While well-designed changes are required for businesses to pivot, they won’t inspire engagement unless they tap into values and purpose—into the hearts of those they wish to engage. Basic needs, like safety, must be fulfilled, but maintaining motivation and engagement requires something in which to believe. It provides context for all our efforts and sacrifices and sustains our energy for the tasks at hand.

Align with What Truly Matters

Leaders who manage meaningful change ensure the proposed changes are in alignment with what truly matters:

▶ Why we are in business

▶ The difference we make in the world

▶ Our most important purpose

When this topic comes up with my clients, we discuss the importance of understanding and being able to articulate the following:

🗨 Why is this change important to your organization?

🗨 How is this change important to the people you serve?

🗨 Why is this change important to all of the employees?

🗨 What is its functional benefit to customers, clients, vendors, and all stakeholders?

🗨 What is the emotional benefit to them?

🗨 What is the ultimate value to your customer?

🗨 Why is this important to you?

How can you expect employees to engage in changes if you don’t know and cannot communicate why you want specific changes?

As Rosabeth Moss Kanter, professor of business at Harvard Business School and director and chair of the Harvard University Advanced Leadership Initiative, recently wrote in the Harvard Business Review, “Persist, pivot, and persevere, and there’s hope for finding another successful path.” 

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Tips for Employees: The Art of Complaining in Change Management

Employees are often in the perfect position to see what doesn’t work in an organization and are important collaborators in meaningful change. But it takes assertive diplomacy. There is an art to complaining up, down, and sideways.

Meaningful change management is a conversation on what truly matters to all stakeholders: the employees, their managers and leaders, the shareholders, the vendors, and those they serve. Clearly, not all bosses are secure in their authority, nor are all employees comfortable in challenging authority figures. But those who persist, those who are willing to rethink options and assumptions and focus on ideas, not personalities, can implement meaningful change.

Focus on the facts. Everyone is prone to bias and blind spots. Ensure your points are based on fact-based evidence, and be prepared to back them up with verifiable resources and research. Dig to find other points of view so you are prepared to counter them.

Test your assumptions. Before presenting your ideas to your boss, find people who can play devil’s advocate and explore your assumptions. They will either disprove your premise and prompt you to rethink your course of action, or they will validate your path and boost your confidence.

Understand the difference between correlation and causation. When there isn’t a lot of research or science, correlations may be the only evidence available. But just because there’s a link between two issues doesn’t mean one provoked the other.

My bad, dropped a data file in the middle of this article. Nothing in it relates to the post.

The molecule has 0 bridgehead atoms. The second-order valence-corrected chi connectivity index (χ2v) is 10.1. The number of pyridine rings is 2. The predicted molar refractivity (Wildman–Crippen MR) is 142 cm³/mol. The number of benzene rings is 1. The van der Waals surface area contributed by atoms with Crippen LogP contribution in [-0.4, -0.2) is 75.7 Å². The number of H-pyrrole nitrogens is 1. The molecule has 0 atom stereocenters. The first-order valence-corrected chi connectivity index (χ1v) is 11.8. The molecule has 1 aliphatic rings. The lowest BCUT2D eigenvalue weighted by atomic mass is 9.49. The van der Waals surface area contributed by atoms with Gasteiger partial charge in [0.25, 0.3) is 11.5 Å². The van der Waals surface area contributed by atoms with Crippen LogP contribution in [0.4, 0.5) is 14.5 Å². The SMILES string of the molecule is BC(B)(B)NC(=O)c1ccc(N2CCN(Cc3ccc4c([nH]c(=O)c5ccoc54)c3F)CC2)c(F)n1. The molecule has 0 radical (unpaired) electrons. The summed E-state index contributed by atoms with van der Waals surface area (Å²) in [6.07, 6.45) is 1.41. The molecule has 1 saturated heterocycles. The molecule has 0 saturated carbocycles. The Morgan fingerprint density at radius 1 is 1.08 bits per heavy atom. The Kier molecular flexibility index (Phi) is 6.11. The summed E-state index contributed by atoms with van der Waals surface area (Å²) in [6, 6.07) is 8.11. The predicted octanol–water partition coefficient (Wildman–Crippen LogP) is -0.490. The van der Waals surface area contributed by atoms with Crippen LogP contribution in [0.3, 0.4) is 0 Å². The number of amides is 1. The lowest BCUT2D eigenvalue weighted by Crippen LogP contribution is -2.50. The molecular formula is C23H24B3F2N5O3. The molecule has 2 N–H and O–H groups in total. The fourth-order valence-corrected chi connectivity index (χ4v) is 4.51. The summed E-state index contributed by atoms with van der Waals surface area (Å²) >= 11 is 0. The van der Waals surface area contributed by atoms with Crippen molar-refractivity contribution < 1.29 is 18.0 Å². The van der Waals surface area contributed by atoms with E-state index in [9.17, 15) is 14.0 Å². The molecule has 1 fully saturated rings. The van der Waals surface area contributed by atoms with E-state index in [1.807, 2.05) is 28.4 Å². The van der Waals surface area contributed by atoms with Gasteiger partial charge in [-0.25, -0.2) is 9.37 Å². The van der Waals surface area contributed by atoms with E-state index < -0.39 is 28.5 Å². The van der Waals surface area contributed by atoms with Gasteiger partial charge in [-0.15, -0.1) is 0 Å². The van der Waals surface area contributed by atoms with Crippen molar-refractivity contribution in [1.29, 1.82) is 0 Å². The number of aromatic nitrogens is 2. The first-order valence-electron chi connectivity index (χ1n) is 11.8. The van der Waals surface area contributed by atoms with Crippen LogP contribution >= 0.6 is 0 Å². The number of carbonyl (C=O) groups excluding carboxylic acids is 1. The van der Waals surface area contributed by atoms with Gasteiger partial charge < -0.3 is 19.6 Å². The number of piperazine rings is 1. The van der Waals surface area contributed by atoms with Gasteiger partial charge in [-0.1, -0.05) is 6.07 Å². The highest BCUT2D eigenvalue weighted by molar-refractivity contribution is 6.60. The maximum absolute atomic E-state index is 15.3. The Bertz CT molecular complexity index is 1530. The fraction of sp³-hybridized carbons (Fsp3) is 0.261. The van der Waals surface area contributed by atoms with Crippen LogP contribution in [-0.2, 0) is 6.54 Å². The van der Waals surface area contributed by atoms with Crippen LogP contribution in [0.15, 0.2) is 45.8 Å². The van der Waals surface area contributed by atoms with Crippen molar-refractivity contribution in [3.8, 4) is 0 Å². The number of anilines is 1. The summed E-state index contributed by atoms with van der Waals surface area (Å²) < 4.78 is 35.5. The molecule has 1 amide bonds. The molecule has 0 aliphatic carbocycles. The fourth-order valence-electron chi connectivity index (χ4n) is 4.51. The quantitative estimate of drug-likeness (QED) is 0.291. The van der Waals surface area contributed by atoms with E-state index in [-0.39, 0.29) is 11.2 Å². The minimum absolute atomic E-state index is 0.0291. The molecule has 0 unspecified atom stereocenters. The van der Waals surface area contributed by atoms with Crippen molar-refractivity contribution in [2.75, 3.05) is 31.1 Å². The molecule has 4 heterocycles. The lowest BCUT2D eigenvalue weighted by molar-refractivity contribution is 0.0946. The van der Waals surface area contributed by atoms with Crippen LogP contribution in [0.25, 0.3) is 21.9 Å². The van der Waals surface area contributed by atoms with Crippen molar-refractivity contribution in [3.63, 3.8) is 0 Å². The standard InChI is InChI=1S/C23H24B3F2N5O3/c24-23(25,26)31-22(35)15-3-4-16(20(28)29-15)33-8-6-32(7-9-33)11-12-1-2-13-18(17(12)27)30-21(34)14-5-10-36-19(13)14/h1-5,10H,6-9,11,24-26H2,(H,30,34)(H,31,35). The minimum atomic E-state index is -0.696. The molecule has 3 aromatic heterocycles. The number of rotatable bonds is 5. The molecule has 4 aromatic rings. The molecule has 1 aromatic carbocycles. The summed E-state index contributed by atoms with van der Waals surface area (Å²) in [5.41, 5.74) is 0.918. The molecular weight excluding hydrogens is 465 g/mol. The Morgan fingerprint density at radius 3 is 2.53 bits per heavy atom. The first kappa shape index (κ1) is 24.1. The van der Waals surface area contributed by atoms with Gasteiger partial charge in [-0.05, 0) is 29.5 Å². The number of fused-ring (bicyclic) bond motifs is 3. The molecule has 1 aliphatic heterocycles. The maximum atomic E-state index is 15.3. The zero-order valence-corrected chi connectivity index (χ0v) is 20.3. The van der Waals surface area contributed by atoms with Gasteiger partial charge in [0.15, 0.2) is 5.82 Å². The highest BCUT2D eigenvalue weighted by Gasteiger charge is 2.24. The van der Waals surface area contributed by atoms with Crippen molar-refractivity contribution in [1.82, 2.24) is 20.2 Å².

Just as leaders and managers should begin their appeal for change with why, so should the employee. Why is this issue important to you? Why is it important to those you serve?

When sharing your opinions, differentiate between facts, perspectives, and feelings. Use “I” statements:

🗨 “I have found…”

🗨 “I believe… “

🗨 “I feel…”

Select your audience. To initiate and collaborate on meaningful change, you need to engage with other collaborators: someone who has the desire and power to collaborate on a solution. Before you choose your audience, be clear on your goals. Do you want to vent, build a coalition, identify collaborators, or prepare and test your complaint?

Identify solutions. Be prepared to contribute to collaborative solutions for your complaint. Identify the outcome you are seeking and the action you are proposing. Always emphasize the solution when describing a problem.

Choose your tone and emotions. A complaint usually arises from an emotional place. However, communicate in a calm, rational manner. Appeal to emotions with direct, factual information that references the values under which your organization operates.

Successful Change Management Today

We’re facing unprecedented times as we pivot in how we do business. Many leaders are paving the way for others to follow, sharing lessons learned and common mistakes that can be avoided:

Communication is inefficient, often one-way.

▶ Plans are developed top-down.

▶ Change is incongruent with organizational values and culture.

▶ Support and resources (emotional, physical, mental, spiritual) are inadequate.

▶ Negativity is not managed.

Managing Negativity

You don’t have to look far to see negativity today. Images and words are everywhere. While we mustn’t ignore problems, we do need to understand and manage the impact of negativity.

Negativity affects our well-being (our psychological state and processes) more than positivity. As John Tierney and Roy F. Baumeister point out in their new book, The Power of Bad (Penguin Press, 2019), “The negativity effect is a simple principle, with not-so-simple consequences. We make terrible decisions when we don’t appreciate the power of bad to warp our judgment. Unrecognized (and unaddressed) the negativity effect can promote fear, phobias, tribalism, and resistance to meaningful change.”

Great leaders manage negativity with a few key principles and techniques.

▶ Recognize and acknowledge negativity in the images you see, the words you hear, and the tone you use. Consider alternatives, and refer to and/or share these throughout the day.

▶ Showcase good news: specific images, stories, and/or headlines of employees modeling desired behaviors and achieving positive results.

▶ For every proposed change, point out four things that will remain the same. These could refer to mission, values, purpose, policies, processes, places, people, etc.

Negativity narrows our focus to why something is wrong or won’t work. It prompts immediate, survival-oriented behaviors, including resistance to change. In contrast, a positive mindset broadens our perspective; we feel better, engage, learn more, and expand our creativity and productivity.